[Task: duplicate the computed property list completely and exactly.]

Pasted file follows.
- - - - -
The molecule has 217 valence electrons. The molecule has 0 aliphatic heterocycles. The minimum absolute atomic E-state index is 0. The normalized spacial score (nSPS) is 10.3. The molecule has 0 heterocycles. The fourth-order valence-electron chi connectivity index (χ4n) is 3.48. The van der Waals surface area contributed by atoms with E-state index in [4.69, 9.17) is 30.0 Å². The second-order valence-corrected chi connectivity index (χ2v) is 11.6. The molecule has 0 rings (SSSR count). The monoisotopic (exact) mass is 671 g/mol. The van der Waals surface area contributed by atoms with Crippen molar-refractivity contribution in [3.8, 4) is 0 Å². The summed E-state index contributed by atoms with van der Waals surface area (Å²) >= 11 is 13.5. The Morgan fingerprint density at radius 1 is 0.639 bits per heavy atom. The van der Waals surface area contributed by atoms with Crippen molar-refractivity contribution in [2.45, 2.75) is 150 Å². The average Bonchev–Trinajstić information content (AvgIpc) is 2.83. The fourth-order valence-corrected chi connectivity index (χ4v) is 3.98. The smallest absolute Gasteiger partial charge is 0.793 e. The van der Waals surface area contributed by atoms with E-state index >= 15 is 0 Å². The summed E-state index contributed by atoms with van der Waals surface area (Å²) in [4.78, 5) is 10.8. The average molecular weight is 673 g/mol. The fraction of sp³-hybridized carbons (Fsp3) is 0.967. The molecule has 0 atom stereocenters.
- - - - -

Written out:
The molecule has 217 valence electrons. The molecule has 0 aliphatic heterocycles. The minimum absolute atomic E-state index is 0. The normalized spacial score (nSPS) is 10.3. The molecule has 0 heterocycles. The fourth-order valence-electron chi connectivity index (χ4n) is 3.48. The van der Waals surface area contributed by atoms with E-state index in [4.69, 9.17) is 30.0 Å². The second-order valence-corrected chi connectivity index (χ2v) is 11.6. The molecule has 0 rings (SSSR count). The monoisotopic (exact) mass is 671 g/mol. The van der Waals surface area contributed by atoms with Crippen molar-refractivity contribution in [3.8, 4) is 0 Å². The summed E-state index contributed by atoms with van der Waals surface area (Å²) >= 11 is 13.5. The Morgan fingerprint density at radius 1 is 0.639 bits per heavy atom. The van der Waals surface area contributed by atoms with Crippen molar-refractivity contribution in [2.45, 2.75) is 150 Å². The average Bonchev–Trinajstić information content (AvgIpc) is 2.83. The fourth-order valence-corrected chi connectivity index (χ4v) is 3.98. The smallest absolute Gasteiger partial charge is 0.793 e. The van der Waals surface area contributed by atoms with E-state index >= 15 is 0 Å². The summed E-state index contributed by atoms with van der Waals surface area (Å²) in [4.78, 5) is 10.8. The average molecular weight is 673 g/mol. The fraction of sp³-hybridized carbons (Fsp3) is 0.967. The molecule has 0 atom stereocenters.